David Prince shares some excerpts from a C.H. Spurgeon sermon on the horror of preaching a sermon without Christ.
The Metropolitan Tabernacle Pulpit, No. 183 Isaiah 50:3. “I clothe the heavens with blackness” If there be sermons in stones, there must be a great sermon in the sun; and if there be books in
[The following is an excerpt, C.H. Spurgeon, The Sword and Trowel: 1873 (London: Passmore & Alabaster, 1873), 45-48.] During last month it has been our lot to be abused both in public and by letter as few men have been, for having in a few sentences expressed our belief that Cæsar had better mind his own things, and let the things of God alone. Many of the letters we have received are of such a character that they would disgrace the cause of Beelzebub himself. Certainly, the alliance of Church and State will never come to an end from want of bullies to defend it. A few communications have been courteous, and even rational, but by far the larger proportion have been simply an amalgam of abusive epithets and foolish bombast. We are by no means fond of such things, and yet so far from being depressed by them they have even caused us a little extra mirth. Our experience as to the effect of furious attacks has been somewhat similar to that of Luther, of whom Michelet has the following note: “Being one day in very high spirits at table, ‘Be not scandalised,’ he said, ‘to see me so merry. I have just read a letter violently abusing me. Our affairs must be going on well, since the devil is storming so.’ ” From the remarks which follow we most emphatically exempt certain honourable clergymen who love a man none the less for being outspoken, and do not require silence as the price of their friendship. Some such we know and honor. They are men of a noble stamp; fair antagonists when they must oppose, and brethren in Christ even then. Would God there were more such, and then the exasperations which now embitter discussion would give place to mutual concessions, or at worst to courteous arguments.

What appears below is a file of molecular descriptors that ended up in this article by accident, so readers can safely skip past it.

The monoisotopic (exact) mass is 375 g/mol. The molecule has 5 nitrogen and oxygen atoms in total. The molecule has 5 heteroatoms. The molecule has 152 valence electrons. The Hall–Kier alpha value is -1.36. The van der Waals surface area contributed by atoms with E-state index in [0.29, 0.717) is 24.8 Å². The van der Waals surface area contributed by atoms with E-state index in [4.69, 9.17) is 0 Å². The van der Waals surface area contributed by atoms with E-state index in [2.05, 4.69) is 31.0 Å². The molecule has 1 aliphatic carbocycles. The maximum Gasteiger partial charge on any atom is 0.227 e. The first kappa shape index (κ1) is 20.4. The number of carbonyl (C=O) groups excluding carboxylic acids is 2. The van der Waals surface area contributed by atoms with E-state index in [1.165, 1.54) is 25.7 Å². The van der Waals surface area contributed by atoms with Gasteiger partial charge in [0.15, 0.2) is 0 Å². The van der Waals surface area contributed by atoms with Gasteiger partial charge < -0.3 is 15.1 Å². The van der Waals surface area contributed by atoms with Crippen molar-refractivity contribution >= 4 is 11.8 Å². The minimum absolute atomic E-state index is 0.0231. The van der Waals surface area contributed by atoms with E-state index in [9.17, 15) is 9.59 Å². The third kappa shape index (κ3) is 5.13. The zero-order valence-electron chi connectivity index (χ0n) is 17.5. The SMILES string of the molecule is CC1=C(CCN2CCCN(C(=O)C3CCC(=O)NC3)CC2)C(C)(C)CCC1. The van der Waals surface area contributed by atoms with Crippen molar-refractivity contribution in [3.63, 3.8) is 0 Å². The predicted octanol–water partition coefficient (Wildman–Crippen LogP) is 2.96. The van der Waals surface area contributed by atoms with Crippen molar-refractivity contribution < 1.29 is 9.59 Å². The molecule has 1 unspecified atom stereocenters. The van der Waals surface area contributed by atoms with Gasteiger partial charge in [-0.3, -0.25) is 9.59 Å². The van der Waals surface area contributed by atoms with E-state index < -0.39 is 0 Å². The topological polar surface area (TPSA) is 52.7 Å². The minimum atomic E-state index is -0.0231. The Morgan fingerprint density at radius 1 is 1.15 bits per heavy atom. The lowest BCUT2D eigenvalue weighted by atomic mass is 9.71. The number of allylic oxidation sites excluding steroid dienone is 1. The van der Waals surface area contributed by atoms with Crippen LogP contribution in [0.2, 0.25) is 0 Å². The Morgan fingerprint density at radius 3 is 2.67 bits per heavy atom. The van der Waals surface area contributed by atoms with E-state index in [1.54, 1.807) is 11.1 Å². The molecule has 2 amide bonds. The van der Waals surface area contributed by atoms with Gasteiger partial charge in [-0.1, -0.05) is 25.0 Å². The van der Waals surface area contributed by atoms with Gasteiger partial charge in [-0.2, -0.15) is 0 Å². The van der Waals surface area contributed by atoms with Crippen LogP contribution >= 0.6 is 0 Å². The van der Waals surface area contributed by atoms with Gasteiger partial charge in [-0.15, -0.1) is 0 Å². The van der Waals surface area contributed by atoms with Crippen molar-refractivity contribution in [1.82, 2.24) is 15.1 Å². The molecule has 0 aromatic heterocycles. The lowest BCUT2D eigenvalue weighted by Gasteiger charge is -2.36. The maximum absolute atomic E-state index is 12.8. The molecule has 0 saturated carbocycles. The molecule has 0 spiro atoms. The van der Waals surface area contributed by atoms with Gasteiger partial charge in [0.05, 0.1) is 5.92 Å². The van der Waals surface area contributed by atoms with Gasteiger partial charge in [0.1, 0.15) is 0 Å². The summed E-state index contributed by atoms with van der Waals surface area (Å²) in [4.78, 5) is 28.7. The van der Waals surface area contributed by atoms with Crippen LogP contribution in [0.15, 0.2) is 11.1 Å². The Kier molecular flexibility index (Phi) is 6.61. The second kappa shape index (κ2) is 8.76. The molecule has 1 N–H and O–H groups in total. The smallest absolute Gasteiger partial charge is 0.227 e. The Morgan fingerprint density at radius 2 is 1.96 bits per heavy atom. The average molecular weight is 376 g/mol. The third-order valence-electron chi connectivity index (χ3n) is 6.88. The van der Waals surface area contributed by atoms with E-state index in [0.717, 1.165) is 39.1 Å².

In 2015, Be Where Your Feet Are is the banner we hung over the ministry year at Ashland Avenue Baptist Church. In other words, it was a call to be a fully engaged follower of
Charles Haddon Spurgeon (1834–1892) was a British Baptist preacher who is still known as the "Prince of Preachers.” In his lifetime, Spurgeon preached to around 10,000,000 people, often up to 10 times a week at
Andy Stanley, pastor of the large and influential North Point Community Church, went on a twitter rant last week about Southern Baptist Convention leaders praying for revival and calling on churches to do the same. I summed up his tweets as a call to stop praying for revival and get to work. In an interview with the Christian Post he admitted to causing confusion with his tweets and he offered a clarification of his earlier comments. I appreciate his clarification but still find his position troubling. The Christian Post article notes that Stanley “explained that he was talking about local revival rather than a Great Awakening-style revival.” Stanley is quoted as saying, “I realized about half way into what became an almost four hour discussion that many, maybe most, of the response was coming from people who were thinking more in terms of an awakening like America has experienced in the past.” Stanley still maintains that too many local church pastors use “revival basically as an excuse not to make changes.” Stanley also says that many Southern Baptist churches are doing an amazing job reaching their communities but asserts the common denominator in those churches is that “They are led well. They are organized around systems that free people to use their gifts. They are vision centered. And the preaching is practical and gospel centered.” He adds, “Applying what Paul taught can look a bit corporate. But what happens as a result goes way beyond what an organization can accomplish. People’s hearts are changed. Only the Spirit of God can do that.” Andy Stanley is amazingly gifted and I have learned much from his writings and sermons over the years but I still find his clarification deeply troubling.
Christ-centered expository preaching is more than pinning John 3:16 to the tail of the sermon. It is also more than a weekly theological treatise that speaks eloquently of the glories of Jesus Christ but lacks